Univariate DF extremes analysis can be extended to bivariate analysis (Light & DeFries, 1995; Plomin & Kovas, 2005). Although not discussed previously, the same considerations apply to the application of DF extremes analysis to longitudinal data—rather than analyzing two traits at the same measurement occasion, we can analyze the same trait at two measurement occasions. Longitudinal DF extremes analysis can address the issue of genetic mediation of continuity and change for learning disabilities rather than for learning abilities—that is, for the low-performing extremes rather than for individual differences throughout the entire distribution. This form of analysis is especially relevant for the goal of understanding both the antecedents and the long-term consequences of early disability, an issue with theoretical and applied significance.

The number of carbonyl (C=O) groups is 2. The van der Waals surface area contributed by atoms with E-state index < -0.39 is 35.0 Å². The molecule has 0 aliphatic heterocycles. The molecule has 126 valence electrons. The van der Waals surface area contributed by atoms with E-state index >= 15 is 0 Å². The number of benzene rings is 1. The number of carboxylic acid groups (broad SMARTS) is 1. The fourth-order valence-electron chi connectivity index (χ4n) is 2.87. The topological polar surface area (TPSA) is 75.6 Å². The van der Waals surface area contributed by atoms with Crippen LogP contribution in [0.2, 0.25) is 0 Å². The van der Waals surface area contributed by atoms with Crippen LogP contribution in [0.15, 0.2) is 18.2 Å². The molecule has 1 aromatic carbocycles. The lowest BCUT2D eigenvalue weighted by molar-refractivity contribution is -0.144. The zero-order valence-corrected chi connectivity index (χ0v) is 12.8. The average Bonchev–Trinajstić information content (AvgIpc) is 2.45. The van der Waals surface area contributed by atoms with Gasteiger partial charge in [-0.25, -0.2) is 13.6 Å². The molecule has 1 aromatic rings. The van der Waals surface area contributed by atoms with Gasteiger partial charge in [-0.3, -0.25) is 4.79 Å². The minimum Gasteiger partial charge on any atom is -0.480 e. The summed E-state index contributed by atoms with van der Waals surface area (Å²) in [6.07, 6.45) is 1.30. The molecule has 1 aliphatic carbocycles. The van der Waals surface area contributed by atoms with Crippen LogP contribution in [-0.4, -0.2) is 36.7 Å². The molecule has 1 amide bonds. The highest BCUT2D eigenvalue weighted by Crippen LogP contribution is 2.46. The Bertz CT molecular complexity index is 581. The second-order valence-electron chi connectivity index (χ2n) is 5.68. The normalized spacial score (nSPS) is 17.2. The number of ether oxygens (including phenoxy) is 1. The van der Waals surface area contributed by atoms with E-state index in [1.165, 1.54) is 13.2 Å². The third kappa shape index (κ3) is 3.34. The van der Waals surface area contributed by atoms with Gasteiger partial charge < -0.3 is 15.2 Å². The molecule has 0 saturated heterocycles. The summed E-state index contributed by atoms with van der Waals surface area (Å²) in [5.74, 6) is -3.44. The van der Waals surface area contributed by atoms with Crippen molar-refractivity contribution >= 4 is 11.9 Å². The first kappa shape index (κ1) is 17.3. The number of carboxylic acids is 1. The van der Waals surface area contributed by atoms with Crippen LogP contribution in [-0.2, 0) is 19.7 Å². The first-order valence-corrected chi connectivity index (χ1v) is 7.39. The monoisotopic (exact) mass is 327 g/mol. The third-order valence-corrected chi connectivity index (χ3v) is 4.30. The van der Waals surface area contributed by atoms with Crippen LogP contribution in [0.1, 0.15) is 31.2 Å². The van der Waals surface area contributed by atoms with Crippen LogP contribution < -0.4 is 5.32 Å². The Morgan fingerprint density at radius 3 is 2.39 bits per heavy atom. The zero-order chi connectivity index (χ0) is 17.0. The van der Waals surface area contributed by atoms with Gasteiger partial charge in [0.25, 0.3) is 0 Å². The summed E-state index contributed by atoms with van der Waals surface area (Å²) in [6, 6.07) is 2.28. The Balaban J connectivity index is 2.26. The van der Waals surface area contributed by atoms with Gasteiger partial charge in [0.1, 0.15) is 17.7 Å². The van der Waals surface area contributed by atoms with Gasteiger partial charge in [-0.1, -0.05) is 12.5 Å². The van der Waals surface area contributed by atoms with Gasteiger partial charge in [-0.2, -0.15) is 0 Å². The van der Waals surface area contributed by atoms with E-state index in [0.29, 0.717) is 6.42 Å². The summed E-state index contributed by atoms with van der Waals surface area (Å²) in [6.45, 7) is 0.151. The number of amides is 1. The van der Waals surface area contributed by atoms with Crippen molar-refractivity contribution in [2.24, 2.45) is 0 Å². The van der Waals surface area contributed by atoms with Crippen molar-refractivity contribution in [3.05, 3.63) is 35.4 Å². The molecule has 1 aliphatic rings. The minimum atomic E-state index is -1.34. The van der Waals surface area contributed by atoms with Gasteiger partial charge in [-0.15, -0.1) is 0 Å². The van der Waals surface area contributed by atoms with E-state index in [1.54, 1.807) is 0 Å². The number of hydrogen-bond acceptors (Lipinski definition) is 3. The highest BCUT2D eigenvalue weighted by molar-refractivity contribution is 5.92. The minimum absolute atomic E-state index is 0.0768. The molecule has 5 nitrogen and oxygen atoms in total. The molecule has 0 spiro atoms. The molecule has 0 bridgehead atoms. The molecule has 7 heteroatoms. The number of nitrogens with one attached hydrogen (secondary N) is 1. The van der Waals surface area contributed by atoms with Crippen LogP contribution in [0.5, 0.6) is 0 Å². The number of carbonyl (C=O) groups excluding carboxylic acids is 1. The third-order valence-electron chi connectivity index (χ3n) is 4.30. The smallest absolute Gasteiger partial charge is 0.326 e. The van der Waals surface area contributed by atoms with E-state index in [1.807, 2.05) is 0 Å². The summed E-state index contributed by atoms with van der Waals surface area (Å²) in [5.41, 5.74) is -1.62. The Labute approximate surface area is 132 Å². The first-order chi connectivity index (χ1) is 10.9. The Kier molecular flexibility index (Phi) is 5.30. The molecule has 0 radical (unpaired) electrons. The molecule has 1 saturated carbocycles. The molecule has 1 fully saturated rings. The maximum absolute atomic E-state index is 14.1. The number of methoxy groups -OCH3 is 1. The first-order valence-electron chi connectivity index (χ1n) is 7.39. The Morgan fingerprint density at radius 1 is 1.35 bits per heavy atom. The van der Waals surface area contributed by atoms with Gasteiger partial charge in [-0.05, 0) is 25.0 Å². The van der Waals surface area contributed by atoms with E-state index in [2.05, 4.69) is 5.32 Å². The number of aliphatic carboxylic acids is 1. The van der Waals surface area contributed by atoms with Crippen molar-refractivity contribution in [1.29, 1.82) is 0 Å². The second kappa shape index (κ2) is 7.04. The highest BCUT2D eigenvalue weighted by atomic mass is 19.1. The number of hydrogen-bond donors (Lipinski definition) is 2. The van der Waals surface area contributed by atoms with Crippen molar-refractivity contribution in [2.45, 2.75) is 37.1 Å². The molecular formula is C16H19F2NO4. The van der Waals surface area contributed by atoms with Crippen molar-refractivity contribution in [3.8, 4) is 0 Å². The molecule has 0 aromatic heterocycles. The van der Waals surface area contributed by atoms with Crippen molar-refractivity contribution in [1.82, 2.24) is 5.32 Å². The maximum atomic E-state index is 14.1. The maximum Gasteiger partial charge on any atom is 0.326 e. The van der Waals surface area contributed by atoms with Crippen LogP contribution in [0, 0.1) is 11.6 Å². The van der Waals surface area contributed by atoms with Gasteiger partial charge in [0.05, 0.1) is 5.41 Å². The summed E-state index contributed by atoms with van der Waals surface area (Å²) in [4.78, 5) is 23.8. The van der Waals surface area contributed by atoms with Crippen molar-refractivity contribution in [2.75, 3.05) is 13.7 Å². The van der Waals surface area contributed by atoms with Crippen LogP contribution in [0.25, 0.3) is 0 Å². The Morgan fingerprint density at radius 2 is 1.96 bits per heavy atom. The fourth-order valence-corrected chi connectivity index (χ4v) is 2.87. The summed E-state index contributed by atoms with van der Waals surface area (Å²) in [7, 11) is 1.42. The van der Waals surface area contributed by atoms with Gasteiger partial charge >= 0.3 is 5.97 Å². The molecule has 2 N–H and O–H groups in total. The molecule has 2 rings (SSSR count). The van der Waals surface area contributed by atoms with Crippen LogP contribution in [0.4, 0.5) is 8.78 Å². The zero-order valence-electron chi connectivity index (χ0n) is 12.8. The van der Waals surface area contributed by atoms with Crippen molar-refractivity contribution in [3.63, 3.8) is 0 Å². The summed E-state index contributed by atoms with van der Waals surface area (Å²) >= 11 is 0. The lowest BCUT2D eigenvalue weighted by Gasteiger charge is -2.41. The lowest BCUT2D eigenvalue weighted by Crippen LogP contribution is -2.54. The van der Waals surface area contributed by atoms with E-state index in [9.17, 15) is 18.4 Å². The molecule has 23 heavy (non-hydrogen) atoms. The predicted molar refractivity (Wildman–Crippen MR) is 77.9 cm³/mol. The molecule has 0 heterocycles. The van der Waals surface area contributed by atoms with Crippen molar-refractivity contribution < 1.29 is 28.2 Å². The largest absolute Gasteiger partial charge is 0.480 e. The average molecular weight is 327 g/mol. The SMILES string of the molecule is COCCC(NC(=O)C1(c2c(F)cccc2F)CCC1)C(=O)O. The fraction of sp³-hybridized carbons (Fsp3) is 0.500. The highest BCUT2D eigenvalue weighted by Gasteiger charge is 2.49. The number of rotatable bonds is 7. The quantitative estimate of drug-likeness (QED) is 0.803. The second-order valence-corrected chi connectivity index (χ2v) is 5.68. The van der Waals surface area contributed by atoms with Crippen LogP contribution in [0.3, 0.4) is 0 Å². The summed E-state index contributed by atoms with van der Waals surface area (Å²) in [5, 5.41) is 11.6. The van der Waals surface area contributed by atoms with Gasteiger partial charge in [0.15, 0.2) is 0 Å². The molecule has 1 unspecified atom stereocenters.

A brief description of bivariate DF extremes analysis follows. In contrast to univariate DF extremes analysis which selects probands as extreme on *X* and compares the quantitative scores of their MZ and DZ co-twins on *X*, bivariate DF extremes analysis selects probands on *X* and compares the quantitative scores of their co-twins on *Y*, a cross-trait twin group correlation. The genetic contribution to the phenotypic difference between the means of the probands on trait *X* and the population on *Y* can be estimated by doubling the difference between the cross-trait twin group correlations for MZ and DZ twins. *Bivariate group heritability* is the ratio between this genetic estimate and the phenotypic difference between the probands on trait *X* and the population on *Y*. Unlike bivariate analysis of individual differences in unselected samples, such as those done earlier in this chapter, bivariate DF extremes analysis is directional in the sense that selecting probands on *X* and examining quantitative scores of co-twins on *Y* could yield different results as compared with selecting probands on *Y* and examining quantitative scores of co-twins on *X*. A group genetic correlation can be derived from four group parameter estimates: bivariate group heritability estimated by selecting probands for *X* and assessing co-twins on *Y*, bivariate group heritability estimated by selecting probands for *Y* and assessing co-twins on *X*, and univariate group heritability estimates for *X* and for *Y* (see Knopik, Alarcón, & DeFries, 1997). The group genetic correlation is the most informative summative index of genetic effects on low extremes in a longitudinal context. Although it is possible to conduct similar analyses of environmental influences, in this example of a longitudinal DF extremes analysis we will focus on genetic influences.